So, what needs to be done? In my humble opinion, construction, operational costs and system complexity must be reduced significantly. The systems must be made more user-friendly and aesthetically pleasing. A good example of this is found in a particular and popular vertical hydroponic garden that is on sale now. The design has as small footprint and is considered to be clean, pleasant to look at and easy to use. Though for some it may seem pricey, the clean design overcomes many marketing obstacles. Aquaponics innovators must now do the same thing while being cost competitive.

At a recent Aquaculture America conference in the aquaponics section, after listening to several presentations make the same basic claims about the technology, a participant asked the obvious question about the gorilla in the room. “Where is the data?” An additional major hurdle that must be overcome is the lack of replicated studies published in peer-reviewed journals. Business is business and must have its proprietary information. However, universities producing the foundational information for the farmers to build on have traditionally supported agriculture. In my opinion for the industry to advance and for its credibility to be enhanced, this tradition must continue.

But research takes money. Some aquaculture industries have trade associations dedicated to, amongst other things, finding funding for such projects. Aquaponics currently does not but this is an issue that may be addressed soon.

These replicated studies must cover all aspects of the science from demonstrating seemingly simple things such as, for example, are blue and pink boards truly safe or to they actually leach? They must also review the more advanced issues including new fish species and plant species to use, real production rates and costs. Case study scans across the web reveal lots of systems but most are growing little food and most food production numbers are anecdotal or part of company marketing.

Finally and quite frankly, many people would rather buy their food from the store anyway, so that leads us to the second market, Centralized Food Production.

Like solar, Centralized Food Production follows the current food production and management models and may be in the parts of cities where the resource is most available. Their size adds to their operational stability, ability to produce a wider variety of produce than backyard-scale operations and ability to capture economies of scale and scope. However, they require large capital investments. Because they are producing food for public consumption they must also comply with all city, county, state and federal food safety regulations and that can be a daunting task. The fact that the national GHP/GAP rules are not written yet makes the challenge even greater.

Their market is also more difficult than the backyard version. Unlike the backyard models, centralized commercial production must compete directly with traditional organic and non-organic soil based food production on price and quality. At the recent Balle (Business Alliance for Local Living Economies) conference in Phoenix it was stated, and quite accurately, that even if local entrepreneurs did not have to compete with traditional food production, as Urban Agriculture increases supply and demand will still force the price down. Case in point, Phoenix sits just 200 miles from one of the major lettuce farming areas in the United States, Yuma AZ. This creates a market, at least for this product, that is very difficult for aquaponic producers to compete in.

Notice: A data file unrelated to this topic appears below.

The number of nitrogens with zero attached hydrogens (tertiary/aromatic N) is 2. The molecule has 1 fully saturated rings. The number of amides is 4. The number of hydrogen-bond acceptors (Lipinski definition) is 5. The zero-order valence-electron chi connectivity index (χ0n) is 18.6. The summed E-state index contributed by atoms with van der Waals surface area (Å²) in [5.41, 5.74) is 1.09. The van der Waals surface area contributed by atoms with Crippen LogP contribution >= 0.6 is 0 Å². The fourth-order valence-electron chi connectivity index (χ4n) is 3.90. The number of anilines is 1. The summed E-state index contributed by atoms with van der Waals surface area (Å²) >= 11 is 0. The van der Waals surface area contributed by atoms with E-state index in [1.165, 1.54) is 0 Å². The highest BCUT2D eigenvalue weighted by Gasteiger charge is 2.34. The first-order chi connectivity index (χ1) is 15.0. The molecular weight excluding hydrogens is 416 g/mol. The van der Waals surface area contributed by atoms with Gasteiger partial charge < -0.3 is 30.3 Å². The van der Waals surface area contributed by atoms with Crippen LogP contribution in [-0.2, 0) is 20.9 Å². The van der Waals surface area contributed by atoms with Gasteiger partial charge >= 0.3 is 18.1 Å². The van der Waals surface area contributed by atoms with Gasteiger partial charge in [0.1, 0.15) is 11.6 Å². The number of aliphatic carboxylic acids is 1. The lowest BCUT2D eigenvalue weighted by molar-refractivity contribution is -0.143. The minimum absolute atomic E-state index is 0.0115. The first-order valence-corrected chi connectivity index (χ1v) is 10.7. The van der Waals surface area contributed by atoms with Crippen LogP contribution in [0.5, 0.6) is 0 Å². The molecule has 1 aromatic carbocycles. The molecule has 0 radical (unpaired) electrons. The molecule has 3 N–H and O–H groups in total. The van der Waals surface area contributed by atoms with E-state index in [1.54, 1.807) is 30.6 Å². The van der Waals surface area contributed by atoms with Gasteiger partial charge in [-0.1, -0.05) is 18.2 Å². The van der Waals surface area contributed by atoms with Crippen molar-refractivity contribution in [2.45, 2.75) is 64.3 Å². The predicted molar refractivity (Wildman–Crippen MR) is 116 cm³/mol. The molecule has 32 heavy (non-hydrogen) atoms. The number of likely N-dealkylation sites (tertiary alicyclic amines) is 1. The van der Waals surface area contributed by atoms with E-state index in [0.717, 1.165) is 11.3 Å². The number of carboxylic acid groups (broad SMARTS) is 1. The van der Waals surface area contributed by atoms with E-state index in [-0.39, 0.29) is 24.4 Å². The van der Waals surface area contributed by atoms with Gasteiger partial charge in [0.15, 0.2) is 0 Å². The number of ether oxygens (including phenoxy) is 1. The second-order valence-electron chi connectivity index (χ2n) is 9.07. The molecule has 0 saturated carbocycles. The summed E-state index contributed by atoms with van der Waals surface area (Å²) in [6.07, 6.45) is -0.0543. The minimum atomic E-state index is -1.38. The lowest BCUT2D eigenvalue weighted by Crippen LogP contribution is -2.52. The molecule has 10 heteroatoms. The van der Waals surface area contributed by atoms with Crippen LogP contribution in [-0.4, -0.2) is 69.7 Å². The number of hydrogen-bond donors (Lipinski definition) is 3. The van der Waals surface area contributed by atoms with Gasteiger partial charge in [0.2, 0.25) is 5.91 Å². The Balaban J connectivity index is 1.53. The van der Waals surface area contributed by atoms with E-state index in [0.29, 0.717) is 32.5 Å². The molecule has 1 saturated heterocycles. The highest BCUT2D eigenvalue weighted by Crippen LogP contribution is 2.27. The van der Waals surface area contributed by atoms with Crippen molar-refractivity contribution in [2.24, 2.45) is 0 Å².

Aquaponics is an innovation and innovations evolve to solve problems. One of the biggest challenges for any technology to jump to mainstream success is to understand what the mainstream wants. All too often the needs of innovators and early adopters of a technology are quite different or only a fraction of the needs of the more pragmatic mainstream audience. For example Elon Musk seems to have a good handle on this. His new low cost electric car has been called the Tesla for the mainstream. Why? Because it gives the customer the sustainable cachet and luxury of the earlier models at a lower cost while still getting good mileage on a charge. His SpaceX company is seeking to do the same thing, in this case make space flight more affordable. Also as geeky cool as it was, the iPhone did not really go mainstream until Apple was able to demonstrate that it could be as good a business phone as the then market leader Blackberry.

In my opinion an innovation is ready to go mainstream when it is mature enough to take on big issues. Things like practical electric cars and affordable space flight are big issues but so is healthy, practical and affordable urban agriculture. Fortunately thanks to cities like Phoenix and many others like it across the nation and the world, aquaponics innovators have now been given their marching orders on what needs they must address, and so, they don’t have to guess. If local entrepreneurs can indeed meet the stated desires of cities like Phoenix, the technical and business model innovations created will kick aquaponics into the mainstream.

*Dr. George Brooks, Jr. holds a Ph.D. in Wildlife and Fisheries Sciences from the University of Arizona in Tucson and served as that institution’s first Aquaculture Extension Specialist. He is currently Principle at the NxT Horizon Consulting group and also teaches Aquaponics at Mesa Community College. Dr. Brooks is co-chairing the upcoming Aquaponics Association conference in Austin Texas. He may be reached at